Health care costs are exploding, and hospitals are under pressure to improve their operating margins without increasing prices, a move that can hurt their brand.
But there are ways to change the game and create a better economic environment without depreciating the brand. Increasing operating margins is possible, even in an unstable environment, by such strategies as:
- differentiating lines of business;
- improving fidelity;
- personalizing health care;
- changing wage systems;
- changing billing systems;
- reducing the medical veil between providers and patients.
Differentiating Lines of Business
A major issue for hospitals is getting paid after services have been rendered. To increase their revenue, hospitals have to create two distinct sub-brands of services: the "fast food" type of health service and the "fancy restaurant" type of service.
In the fast food type, hospitals treat the current disease and ensure the wellness of the patient. In the fancy restaurant type, hospitals offer groups of services for which patients receive a higher level of treatment for a higher price.
Usually, the lower level of service is a launching point for the higher one. Some hospitals might also want to subcontract with other hospitals, where they send patients for certain services, depending on treatments and expected billing.
Hospitals offer similar types of services to consumers and usually derive market power through reputation and repeat business. Customers enjoy being part of a club when they grocery shop or bank; hospitals are candidates for such loyalty, too.
More often than not, fidelity is not a selling point for hospitals. Customers have an attachment to a particular hospital because they enjoy its services. A fidelity card for services, or preferential rates for recurring customers, scores high on experiments to entice customers to return.
Personalizing Health Care
One of the underlying assumptions of health care is that patients are different. Unfortunately, patients indicate on surveys that they don't feel their care has been personalized.
The economic future of health care resides in personalizing patient services. It is highly related to the differentiation of the brands. For example, a particular doctor in the hospital might specialize his time by seeing six patients a day. The pricing for those services would be higher, as they are more personalized, but they would generate higher revenue for the hospital. For this high-package health care, patients would be offered a bundle of services, including an online registration service with spots reserved for those patients, and preregistration one hour before their appointments. Consumers value their time as much as the quality of their care.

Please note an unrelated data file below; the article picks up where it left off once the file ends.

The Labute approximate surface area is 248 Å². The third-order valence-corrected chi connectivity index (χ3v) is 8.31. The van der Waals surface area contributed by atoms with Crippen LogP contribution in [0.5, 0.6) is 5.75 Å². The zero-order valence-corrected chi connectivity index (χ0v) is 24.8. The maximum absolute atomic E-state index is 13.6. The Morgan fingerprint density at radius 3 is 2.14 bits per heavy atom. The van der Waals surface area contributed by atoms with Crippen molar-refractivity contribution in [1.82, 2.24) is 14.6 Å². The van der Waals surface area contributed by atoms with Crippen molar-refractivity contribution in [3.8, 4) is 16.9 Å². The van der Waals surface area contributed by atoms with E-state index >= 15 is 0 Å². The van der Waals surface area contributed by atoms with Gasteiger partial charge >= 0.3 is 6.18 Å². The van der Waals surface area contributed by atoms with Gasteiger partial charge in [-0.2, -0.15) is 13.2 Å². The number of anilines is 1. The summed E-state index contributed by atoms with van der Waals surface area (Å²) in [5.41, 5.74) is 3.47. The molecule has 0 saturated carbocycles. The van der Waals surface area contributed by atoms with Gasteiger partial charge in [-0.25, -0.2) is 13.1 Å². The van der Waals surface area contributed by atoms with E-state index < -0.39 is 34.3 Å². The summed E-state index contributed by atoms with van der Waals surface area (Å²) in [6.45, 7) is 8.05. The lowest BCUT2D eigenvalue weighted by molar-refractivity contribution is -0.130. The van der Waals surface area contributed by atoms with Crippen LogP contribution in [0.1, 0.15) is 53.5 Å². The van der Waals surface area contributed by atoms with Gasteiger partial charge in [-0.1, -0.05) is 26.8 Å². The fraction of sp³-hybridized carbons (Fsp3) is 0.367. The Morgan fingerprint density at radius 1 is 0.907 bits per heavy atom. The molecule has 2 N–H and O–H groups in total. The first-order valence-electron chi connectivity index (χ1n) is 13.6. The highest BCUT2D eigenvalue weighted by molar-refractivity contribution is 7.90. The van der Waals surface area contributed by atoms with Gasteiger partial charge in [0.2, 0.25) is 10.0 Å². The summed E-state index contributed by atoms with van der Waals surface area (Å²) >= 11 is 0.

Changing Wage Systems
Creating a system of physician incentives is critical for the hospital of the future. Hospitals need to share the risk of new strategies with their physicians. Physicians can have a smaller share of their wage as a fixed salary, and the rest can come from a share of the revenue earned by the hospitals.
This system is already in place for multiple hospitals but could be generalized to most institutions. It also would let physicians more effectively allocate their time and make better decisions about their own schedules.
Changing Billing Systems
The billing system has become an impediment to developing long-term revenue enhancement. Hospitals have in place a system of list prices that are very rarely the prices actually paid by the patient or the insurer. Usually prices are negotiated between hospitals and insurance companies, and a fraction of that price is paid by the insurer or the patient. Successful negotiations on those discounts and unpaid fractions will lead to higher margins.
Also, experience shows that patients are frustrated by the complication in service pricing. Transparency would benefit both hospitals and customers: For hospitals it would provide a better idea of the real prices available to them; for the customer it would reveal the prices of the services. An online system of payment could be developed for the high-package health care consumers so they have a better idea of the amount of money they will spend on their services.
Reducing the Medical Veil
A better understanding by patients of the medical care they need also can create an improved economic environment for hospitals. Too often, there is a medical veil between the patient and the doctors. Patients value the knowledge that doctors have but, more often than not, patients hesitate to ask questions or push for answers.
A way to solve this problem is to have coordinators simply explain step-by-step how the case of an individual is different and how the doctor and the hospital will better approach this case compared with other hospitals. A better-informed patient is a return customer!
Sebastien Gay, Ph.D., is a principal at Berkeley Research Group LLC in Chicago. He also serves on the faculty of the University of Chicago's Department of Economics.